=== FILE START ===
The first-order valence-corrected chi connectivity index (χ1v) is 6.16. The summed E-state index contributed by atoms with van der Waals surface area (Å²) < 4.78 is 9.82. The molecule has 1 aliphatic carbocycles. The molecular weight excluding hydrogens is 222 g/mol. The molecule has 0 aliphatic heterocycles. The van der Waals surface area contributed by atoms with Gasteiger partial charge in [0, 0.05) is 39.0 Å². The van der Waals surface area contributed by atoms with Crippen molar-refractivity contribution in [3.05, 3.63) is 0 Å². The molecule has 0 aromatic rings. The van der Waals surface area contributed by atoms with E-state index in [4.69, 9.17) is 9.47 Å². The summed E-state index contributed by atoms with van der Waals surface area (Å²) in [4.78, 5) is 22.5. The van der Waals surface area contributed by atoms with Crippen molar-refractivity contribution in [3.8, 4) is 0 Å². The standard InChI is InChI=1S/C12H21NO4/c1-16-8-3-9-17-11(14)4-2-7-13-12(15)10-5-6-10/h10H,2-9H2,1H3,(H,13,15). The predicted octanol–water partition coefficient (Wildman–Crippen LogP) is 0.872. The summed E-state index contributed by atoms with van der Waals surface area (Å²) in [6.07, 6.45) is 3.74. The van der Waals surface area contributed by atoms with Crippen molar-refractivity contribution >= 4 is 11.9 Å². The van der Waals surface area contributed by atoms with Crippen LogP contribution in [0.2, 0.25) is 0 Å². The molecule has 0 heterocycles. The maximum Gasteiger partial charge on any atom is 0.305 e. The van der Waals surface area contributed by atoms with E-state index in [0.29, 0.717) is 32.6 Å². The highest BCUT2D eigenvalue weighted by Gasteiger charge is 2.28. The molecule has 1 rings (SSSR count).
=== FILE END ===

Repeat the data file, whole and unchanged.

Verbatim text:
The first-order valence-corrected chi connectivity index (χ1v) is 6.16. The summed E-state index contributed by atoms with van der Waals surface area (Å²) < 4.78 is 9.82. The molecule has 1 aliphatic carbocycles. The molecular weight excluding hydrogens is 222 g/mol. The molecule has 0 aliphatic heterocycles. The van der Waals surface area contributed by atoms with Gasteiger partial charge in [0, 0.05) is 39.0 Å². The van der Waals surface area contributed by atoms with Crippen molar-refractivity contribution in [3.05, 3.63) is 0 Å². The molecule has 0 aromatic rings. The van der Waals surface area contributed by atoms with E-state index in [4.69, 9.17) is 9.47 Å². The summed E-state index contributed by atoms with van der Waals surface area (Å²) in [4.78, 5) is 22.5. The van der Waals surface area contributed by atoms with Crippen molar-refractivity contribution in [3.8, 4) is 0 Å². The standard InChI is InChI=1S/C12H21NO4/c1-16-8-3-9-17-11(14)4-2-7-13-12(15)10-5-6-10/h10H,2-9H2,1H3,(H,13,15). The predicted octanol–water partition coefficient (Wildman–Crippen LogP) is 0.872. The summed E-state index contributed by atoms with van der Waals surface area (Å²) in [6.07, 6.45) is 3.74. The van der Waals surface area contributed by atoms with Crippen molar-refractivity contribution >= 4 is 11.9 Å². The van der Waals surface area contributed by atoms with Crippen LogP contribution in [0.2, 0.25) is 0 Å². The molecule has 0 heterocycles. The maximum Gasteiger partial charge on any atom is 0.305 e. The van der Waals surface area contributed by atoms with E-state index in [0.29, 0.717) is 32.6 Å². The highest BCUT2D eigenvalue weighted by Gasteiger charge is 2.28. The molecule has 1 rings (SSSR count).